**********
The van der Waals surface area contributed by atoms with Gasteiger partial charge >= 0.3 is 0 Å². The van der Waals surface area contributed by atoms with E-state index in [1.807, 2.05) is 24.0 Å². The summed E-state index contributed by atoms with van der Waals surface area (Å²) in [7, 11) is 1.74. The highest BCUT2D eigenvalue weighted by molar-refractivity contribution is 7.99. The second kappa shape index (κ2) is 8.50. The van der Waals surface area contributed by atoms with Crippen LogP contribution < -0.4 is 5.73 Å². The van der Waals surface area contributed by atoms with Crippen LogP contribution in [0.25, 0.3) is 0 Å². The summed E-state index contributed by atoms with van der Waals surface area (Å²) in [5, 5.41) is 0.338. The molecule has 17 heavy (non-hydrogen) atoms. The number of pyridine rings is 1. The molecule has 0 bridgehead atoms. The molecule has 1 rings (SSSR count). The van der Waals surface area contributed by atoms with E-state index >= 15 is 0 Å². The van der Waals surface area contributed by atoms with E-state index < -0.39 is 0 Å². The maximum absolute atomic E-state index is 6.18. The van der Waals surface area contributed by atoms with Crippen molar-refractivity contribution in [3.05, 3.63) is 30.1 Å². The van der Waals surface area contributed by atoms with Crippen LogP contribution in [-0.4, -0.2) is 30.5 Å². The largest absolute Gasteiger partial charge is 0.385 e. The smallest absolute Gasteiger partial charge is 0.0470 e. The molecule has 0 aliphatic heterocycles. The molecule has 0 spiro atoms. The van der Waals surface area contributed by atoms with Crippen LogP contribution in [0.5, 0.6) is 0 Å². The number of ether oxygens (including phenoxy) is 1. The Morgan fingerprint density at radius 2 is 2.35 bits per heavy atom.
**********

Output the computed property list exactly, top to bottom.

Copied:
The van der Waals surface area contributed by atoms with Gasteiger partial charge >= 0.3 is 0 Å². The van der Waals surface area contributed by atoms with E-state index in [1.807, 2.05) is 24.0 Å². The summed E-state index contributed by atoms with van der Waals surface area (Å²) in [7, 11) is 1.74. The highest BCUT2D eigenvalue weighted by molar-refractivity contribution is 7.99. The second kappa shape index (κ2) is 8.50. The van der Waals surface area contributed by atoms with Crippen LogP contribution < -0.4 is 5.73 Å². The van der Waals surface area contributed by atoms with Crippen LogP contribution in [0.25, 0.3) is 0 Å². The summed E-state index contributed by atoms with van der Waals surface area (Å²) in [5, 5.41) is 0.338. The molecule has 17 heavy (non-hydrogen) atoms. The number of pyridine rings is 1. The molecule has 0 bridgehead atoms. The molecule has 1 rings (SSSR count). The van der Waals surface area contributed by atoms with E-state index >= 15 is 0 Å². The van der Waals surface area contributed by atoms with E-state index < -0.39 is 0 Å². The maximum absolute atomic E-state index is 6.18. The van der Waals surface area contributed by atoms with Crippen molar-refractivity contribution in [3.05, 3.63) is 30.1 Å². The van der Waals surface area contributed by atoms with Crippen LogP contribution in [-0.4, -0.2) is 30.5 Å². The largest absolute Gasteiger partial charge is 0.385 e. The smallest absolute Gasteiger partial charge is 0.0470 e. The molecule has 0 aliphatic heterocycles. The molecule has 0 spiro atoms. The van der Waals surface area contributed by atoms with Crippen LogP contribution in [0.5, 0.6) is 0 Å². The number of ether oxygens (including phenoxy) is 1. The Morgan fingerprint density at radius 2 is 2.35 bits per heavy atom.